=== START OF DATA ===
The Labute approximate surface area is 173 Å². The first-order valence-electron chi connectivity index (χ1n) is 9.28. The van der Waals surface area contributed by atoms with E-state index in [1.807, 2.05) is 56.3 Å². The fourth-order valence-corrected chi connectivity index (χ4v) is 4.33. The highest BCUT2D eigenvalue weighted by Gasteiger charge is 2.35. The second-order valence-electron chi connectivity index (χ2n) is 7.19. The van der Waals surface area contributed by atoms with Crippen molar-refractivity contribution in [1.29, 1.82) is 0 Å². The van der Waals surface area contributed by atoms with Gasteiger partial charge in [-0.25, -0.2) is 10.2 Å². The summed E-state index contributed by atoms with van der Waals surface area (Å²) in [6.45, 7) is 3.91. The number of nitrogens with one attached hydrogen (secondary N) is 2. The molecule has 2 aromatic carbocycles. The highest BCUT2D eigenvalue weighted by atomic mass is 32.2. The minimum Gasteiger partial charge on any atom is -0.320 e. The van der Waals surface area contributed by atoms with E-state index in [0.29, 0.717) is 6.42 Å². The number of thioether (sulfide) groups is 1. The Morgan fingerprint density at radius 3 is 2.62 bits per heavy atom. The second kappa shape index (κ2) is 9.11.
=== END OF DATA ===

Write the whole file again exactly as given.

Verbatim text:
The Labute approximate surface area is 173 Å². The first-order valence-electron chi connectivity index (χ1n) is 9.28. The van der Waals surface area contributed by atoms with E-state index in [1.807, 2.05) is 56.3 Å². The fourth-order valence-corrected chi connectivity index (χ4v) is 4.33. The highest BCUT2D eigenvalue weighted by Gasteiger charge is 2.35. The second-order valence-electron chi connectivity index (χ2n) is 7.19. The van der Waals surface area contributed by atoms with Crippen molar-refractivity contribution in [1.29, 1.82) is 0 Å². The van der Waals surface area contributed by atoms with Gasteiger partial charge in [-0.25, -0.2) is 10.2 Å². The summed E-state index contributed by atoms with van der Waals surface area (Å²) in [6.45, 7) is 3.91. The number of nitrogens with one attached hydrogen (secondary N) is 2. The molecule has 2 aromatic carbocycles. The highest BCUT2D eigenvalue weighted by atomic mass is 32.2. The minimum Gasteiger partial charge on any atom is -0.320 e. The van der Waals surface area contributed by atoms with E-state index in [0.29, 0.717) is 6.42 Å². The number of thioether (sulfide) groups is 1. The Morgan fingerprint density at radius 3 is 2.62 bits per heavy atom. The second kappa shape index (κ2) is 9.11.